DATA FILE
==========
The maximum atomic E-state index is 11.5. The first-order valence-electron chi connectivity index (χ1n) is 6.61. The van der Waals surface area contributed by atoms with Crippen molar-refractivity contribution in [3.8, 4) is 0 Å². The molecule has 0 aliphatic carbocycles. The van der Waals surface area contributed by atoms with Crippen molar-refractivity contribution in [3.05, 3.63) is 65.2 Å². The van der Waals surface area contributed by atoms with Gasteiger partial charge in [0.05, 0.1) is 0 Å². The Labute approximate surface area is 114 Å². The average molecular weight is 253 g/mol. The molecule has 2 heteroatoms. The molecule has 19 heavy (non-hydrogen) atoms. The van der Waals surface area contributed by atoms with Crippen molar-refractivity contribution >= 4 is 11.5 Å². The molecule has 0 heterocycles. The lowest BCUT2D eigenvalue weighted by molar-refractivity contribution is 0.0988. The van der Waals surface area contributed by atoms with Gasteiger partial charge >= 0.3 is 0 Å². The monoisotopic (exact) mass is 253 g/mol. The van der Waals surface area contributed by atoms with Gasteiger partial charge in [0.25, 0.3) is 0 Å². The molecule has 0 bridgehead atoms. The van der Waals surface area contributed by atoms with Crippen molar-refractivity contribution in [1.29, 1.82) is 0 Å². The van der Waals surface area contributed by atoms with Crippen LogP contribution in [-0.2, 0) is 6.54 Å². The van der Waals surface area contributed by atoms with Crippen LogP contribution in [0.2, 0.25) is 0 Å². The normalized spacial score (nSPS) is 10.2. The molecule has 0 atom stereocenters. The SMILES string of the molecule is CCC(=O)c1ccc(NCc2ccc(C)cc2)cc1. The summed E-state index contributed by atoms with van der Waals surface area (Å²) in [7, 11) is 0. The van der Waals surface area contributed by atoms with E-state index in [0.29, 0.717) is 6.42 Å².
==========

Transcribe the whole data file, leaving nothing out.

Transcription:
The maximum atomic E-state index is 11.5. The first-order valence-electron chi connectivity index (χ1n) is 6.61. The van der Waals surface area contributed by atoms with Crippen molar-refractivity contribution in [3.8, 4) is 0 Å². The molecule has 0 aliphatic carbocycles. The van der Waals surface area contributed by atoms with Crippen molar-refractivity contribution in [3.05, 3.63) is 65.2 Å². The van der Waals surface area contributed by atoms with Gasteiger partial charge in [0.05, 0.1) is 0 Å². The Labute approximate surface area is 114 Å². The average molecular weight is 253 g/mol. The molecule has 2 heteroatoms. The molecule has 19 heavy (non-hydrogen) atoms. The van der Waals surface area contributed by atoms with Crippen molar-refractivity contribution >= 4 is 11.5 Å². The molecule has 0 heterocycles. The lowest BCUT2D eigenvalue weighted by molar-refractivity contribution is 0.0988. The van der Waals surface area contributed by atoms with Gasteiger partial charge >= 0.3 is 0 Å². The monoisotopic (exact) mass is 253 g/mol. The van der Waals surface area contributed by atoms with Gasteiger partial charge in [0.25, 0.3) is 0 Å². The molecule has 0 bridgehead atoms. The van der Waals surface area contributed by atoms with Crippen molar-refractivity contribution in [1.29, 1.82) is 0 Å². The van der Waals surface area contributed by atoms with Crippen LogP contribution in [-0.2, 0) is 6.54 Å². The van der Waals surface area contributed by atoms with Crippen LogP contribution in [0.2, 0.25) is 0 Å². The normalized spacial score (nSPS) is 10.2. The molecule has 0 atom stereocenters. The SMILES string of the molecule is CCC(=O)c1ccc(NCc2ccc(C)cc2)cc1. The summed E-state index contributed by atoms with van der Waals surface area (Å²) in [7, 11) is 0. The van der Waals surface area contributed by atoms with E-state index in [0.29, 0.717) is 6.42 Å².